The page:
Breeding and Reproduction: preventing pregnancy


Because the estrous cycle shows a large amount of individual variation and since the onset of heat and breeding can be easily overlooked if your cat has free outdoor access, you must keep an unspayed female indoors and isolated from unneutered male cats to prevent pregnancy. Although several companies are working on products to prevent pregnancy in cats and dogs, there are no reliably safe and effective nonsurgical methods available now to prevent pregnancy in cats.

This means that if you choose to live with an unneutered female cat, you must effectively deal with the recurrent behavioral changes that occur during the breeding season if pregnancy is to be prevented. This can be difficult to do, especially if your cat is one of the more vocal and affectionate breeds (e.g., Siamese). Your veterinarian can help you by providing tranquilizers, which may quiet the behavior to some extent, or he or she may be able to artifically induce ovulation, thereby reducing the length of the heat period.


Artifical induction of ovulation is achieved by allowing mating with a vasectomized (sterile) male cat or by stimulation of the vagina with a smooth glass or metal rod or moistened cottontipped swab. A technique using acupressure over the lower spinal area may also work. Such sterile matings produce a state of false pregnancy and can result in a delay of a month or longer before signs of heat occur again.

If you desire, your veterinarian can show you the best way to use a rod, cotton swab, or the acupressure technique for sterile mating or may be able to put you in touch with an owner of a male cat that has had the vasectomy surgery. Unless your cat is a female valuable for breeding purposes, however, these methods are usually more trouble than they are worth. The best way currently available for preventing pregnancy and eliminating heat behavior is the ovariohysterectomy or spaying operation.


Many misconceptions surround the spaying surgery. One of the most prevalent is that the spay will cause a female to become fat and lazy. Not so. As mentioned earlier, this surgery induces a permanent condition comparable to the anestrous state. Cats become fat only if they are using fewer calories than they are eating. Inactivity (laziness) usually accompanies excess weight. Fatness can be caused by metabolic abnormalities (e.g., low thyroid activity), but this is rare. It is most often caused by overfeeding and is not caused by the ovariohysterectomy.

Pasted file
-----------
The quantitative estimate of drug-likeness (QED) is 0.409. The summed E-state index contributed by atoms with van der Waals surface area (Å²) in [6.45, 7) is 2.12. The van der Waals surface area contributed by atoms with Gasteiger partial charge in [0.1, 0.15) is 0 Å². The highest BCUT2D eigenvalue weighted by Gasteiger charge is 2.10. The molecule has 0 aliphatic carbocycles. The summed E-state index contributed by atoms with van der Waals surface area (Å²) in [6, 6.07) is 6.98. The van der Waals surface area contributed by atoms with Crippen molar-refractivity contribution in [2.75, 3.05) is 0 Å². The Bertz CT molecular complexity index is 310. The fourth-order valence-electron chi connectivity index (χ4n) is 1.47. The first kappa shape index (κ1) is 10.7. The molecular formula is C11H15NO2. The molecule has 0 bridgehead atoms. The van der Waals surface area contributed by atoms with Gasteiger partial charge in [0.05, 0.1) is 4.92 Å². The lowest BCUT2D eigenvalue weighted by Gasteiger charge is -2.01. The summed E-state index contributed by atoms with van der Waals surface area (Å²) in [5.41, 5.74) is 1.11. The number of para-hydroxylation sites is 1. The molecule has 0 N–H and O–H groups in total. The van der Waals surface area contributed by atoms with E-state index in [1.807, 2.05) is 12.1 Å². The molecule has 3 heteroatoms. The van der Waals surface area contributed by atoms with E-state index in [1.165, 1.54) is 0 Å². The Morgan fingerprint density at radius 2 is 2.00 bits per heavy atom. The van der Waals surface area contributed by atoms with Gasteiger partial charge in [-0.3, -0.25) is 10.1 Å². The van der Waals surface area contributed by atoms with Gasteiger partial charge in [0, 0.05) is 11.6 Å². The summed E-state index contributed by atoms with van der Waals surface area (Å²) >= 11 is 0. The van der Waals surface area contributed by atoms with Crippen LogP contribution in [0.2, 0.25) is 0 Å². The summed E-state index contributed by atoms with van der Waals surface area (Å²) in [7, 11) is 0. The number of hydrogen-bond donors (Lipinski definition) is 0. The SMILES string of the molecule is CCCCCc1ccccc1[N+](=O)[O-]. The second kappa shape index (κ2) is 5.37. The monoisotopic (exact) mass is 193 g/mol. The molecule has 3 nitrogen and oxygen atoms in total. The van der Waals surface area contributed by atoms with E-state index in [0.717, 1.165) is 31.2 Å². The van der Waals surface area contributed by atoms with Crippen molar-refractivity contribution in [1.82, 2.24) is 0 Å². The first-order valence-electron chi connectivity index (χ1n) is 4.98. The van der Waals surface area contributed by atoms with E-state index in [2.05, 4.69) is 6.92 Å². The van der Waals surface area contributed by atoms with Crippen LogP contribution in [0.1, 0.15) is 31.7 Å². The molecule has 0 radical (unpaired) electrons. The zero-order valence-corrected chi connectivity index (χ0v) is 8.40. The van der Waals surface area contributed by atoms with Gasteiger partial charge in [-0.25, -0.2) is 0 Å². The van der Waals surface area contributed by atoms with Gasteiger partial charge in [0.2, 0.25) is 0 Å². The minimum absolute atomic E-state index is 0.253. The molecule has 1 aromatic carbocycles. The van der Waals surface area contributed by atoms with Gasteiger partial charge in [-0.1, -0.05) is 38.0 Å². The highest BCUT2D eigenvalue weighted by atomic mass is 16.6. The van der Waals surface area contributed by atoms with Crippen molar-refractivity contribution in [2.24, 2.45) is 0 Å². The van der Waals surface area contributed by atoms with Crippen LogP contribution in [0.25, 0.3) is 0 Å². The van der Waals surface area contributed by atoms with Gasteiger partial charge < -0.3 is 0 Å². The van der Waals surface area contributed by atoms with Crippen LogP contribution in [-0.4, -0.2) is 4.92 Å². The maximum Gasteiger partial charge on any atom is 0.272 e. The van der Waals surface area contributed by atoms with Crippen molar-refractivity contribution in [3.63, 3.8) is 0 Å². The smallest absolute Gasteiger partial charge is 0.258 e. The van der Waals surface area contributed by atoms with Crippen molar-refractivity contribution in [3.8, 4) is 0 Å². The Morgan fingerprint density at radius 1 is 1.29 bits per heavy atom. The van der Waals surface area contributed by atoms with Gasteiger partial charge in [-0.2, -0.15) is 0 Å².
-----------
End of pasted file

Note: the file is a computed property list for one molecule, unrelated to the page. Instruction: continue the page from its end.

Another common misconception is that it is important for a cat to have a litter before being altered (spayed), that having a litter is important to “personality development,” or that it “calms a cat down.” In fact, the heat cycle or process of having a litter has no persistent beneficial effect.

Although a female cat often has marked changes of personality during estrus, while pregnant, and when nursing, once the kittens are gone most females return to their usual anestrous personalities.

The best time to perform the ovariohysterectomy is before the first heat.

Most veterinarians recommend not earlier than about four to six months of age. The surgery is easiest to perform while the cat is still young (therefore, easier on the cat) and it is usually least expensive for you at this time. It is uncommon for a cat to come into estrus before six months, but it does occur so be aware of your unneutered female’s behavior in case an earlier heat cycle calls for surgery sooner. Some veterinarians and humane organizations have experimented by performing ovariohysterectomies on kittens less than ten weeks of age. Although this practice has not yet been proven harmful, it does subject incompletely vaccinated and physiologically less mature cats to the stress of a major surgical operation. Pet owners should consider these facts when selecting the age at which to spay their females. If you fail to have the surgery performed before heat or breeding occurs, however, don’t worry that you will have to have an unwanted litter.

Spaying can be easily performed during heat and can also be done during pregnancy, although it will probably be more expensive than if performed earlier. Although there are individual variations, the procedure for an ovariohysterectomy in most good veterinary hospitals is similar to the following: Your veterinarian requests that you withhold food from your cat at least eight to twelve hours preceding surgery.